I am grateful for this miracle.

I am blessed by this act of love that endures and ripples out in waves of possibility and hope and joy and beauty through the lives of my daughters and my grandchildren.

Blessed are we in this circle of Love my mother created.

May Every Child Know Love

Rain. Sleet. Fog. Snow. Blue skies. Darkness falling.

Roger’s Pass

It was all present on my drive home from Vancouver to Calgary on Wednesday. I had planned to drive through on Tuesday but a snowstorm derailed my plans and I got to spend an extra day with my grandchildren, daughter and son-in-love.

I thought about staying until the weekend but the forecast was for more snow later in the week and into the weekend. Best to ‘carpe diem’ and slip through between the storm past and the storm forecast.

I left early – my goal, to reach home before darkness fell.

I just made it.

My heart is full. My heart arches with longing to once again hold these precious little one’s in my arms. To laugh with them. To read stories and make them up too! To sing silly songs and watch Blippi, my grandson’s favourite TV show, so that I can hear his laughter and watch him do his ‘excavator dance’.

And now I’m home. Separated by the miles and miles of land between us and the snow-capped mountains that edge the horizon, their serrated ridges a reminder of my grandson’s dinosaur inspired imitations when he gets out of the bath. Wrapped in his blue towel with the stuffed dinosaur head, he stomps around the house shaking his body from side-to-side and waving his arms as he roars. I pretend to be scared, cover my face and cry out, “Oh No! A dinosaur! I’m so scared!” And then, he laughs and giggles and we go through it all over again. And again. And again.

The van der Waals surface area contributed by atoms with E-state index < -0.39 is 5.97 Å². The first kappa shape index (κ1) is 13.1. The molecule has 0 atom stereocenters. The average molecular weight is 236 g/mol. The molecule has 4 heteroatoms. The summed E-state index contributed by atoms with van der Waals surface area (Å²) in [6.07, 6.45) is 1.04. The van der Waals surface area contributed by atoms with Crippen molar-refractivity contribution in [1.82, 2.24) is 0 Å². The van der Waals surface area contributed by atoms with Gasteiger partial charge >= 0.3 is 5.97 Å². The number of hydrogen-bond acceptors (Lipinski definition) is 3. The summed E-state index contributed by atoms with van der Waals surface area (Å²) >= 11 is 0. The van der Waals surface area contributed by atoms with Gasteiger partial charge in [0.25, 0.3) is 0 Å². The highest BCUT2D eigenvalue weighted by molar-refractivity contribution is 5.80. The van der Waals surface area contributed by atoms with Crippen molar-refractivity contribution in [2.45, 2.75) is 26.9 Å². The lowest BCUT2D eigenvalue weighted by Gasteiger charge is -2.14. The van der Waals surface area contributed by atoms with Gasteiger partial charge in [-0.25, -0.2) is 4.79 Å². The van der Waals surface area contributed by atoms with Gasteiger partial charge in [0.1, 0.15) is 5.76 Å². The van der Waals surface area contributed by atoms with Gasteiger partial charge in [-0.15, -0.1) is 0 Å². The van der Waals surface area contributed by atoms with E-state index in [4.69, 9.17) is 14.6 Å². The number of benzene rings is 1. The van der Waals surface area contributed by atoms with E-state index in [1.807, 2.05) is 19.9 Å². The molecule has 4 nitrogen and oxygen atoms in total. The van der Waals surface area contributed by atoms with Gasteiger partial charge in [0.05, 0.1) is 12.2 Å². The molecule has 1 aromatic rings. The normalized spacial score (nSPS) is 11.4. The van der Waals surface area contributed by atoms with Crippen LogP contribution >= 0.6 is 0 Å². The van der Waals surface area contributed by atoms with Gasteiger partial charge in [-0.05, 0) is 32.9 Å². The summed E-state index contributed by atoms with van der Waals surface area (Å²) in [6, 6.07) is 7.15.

I remember the moment my daughters were born. I remember that feeling of pure all-encompassing love that descended upon me and enveloped me with its abiding presence. I remember feeling so overwhelmed with love that I felt like I’d never breathe deeply again. I remember holding them and never wanting to let go.

And then I did. Let go. I had no choice. To be their parent meant creating space for them to find their wings and learn how to fly.

And then, my grandson and now my granddaughter arrived and I feel those feelings of not wanting to let go and I know those feeling of being so deeply immersed in their presence the world outside fades and I feel enveloped in Love. Consumed. Captivated. Mesmerized. Entranced. Enchanted.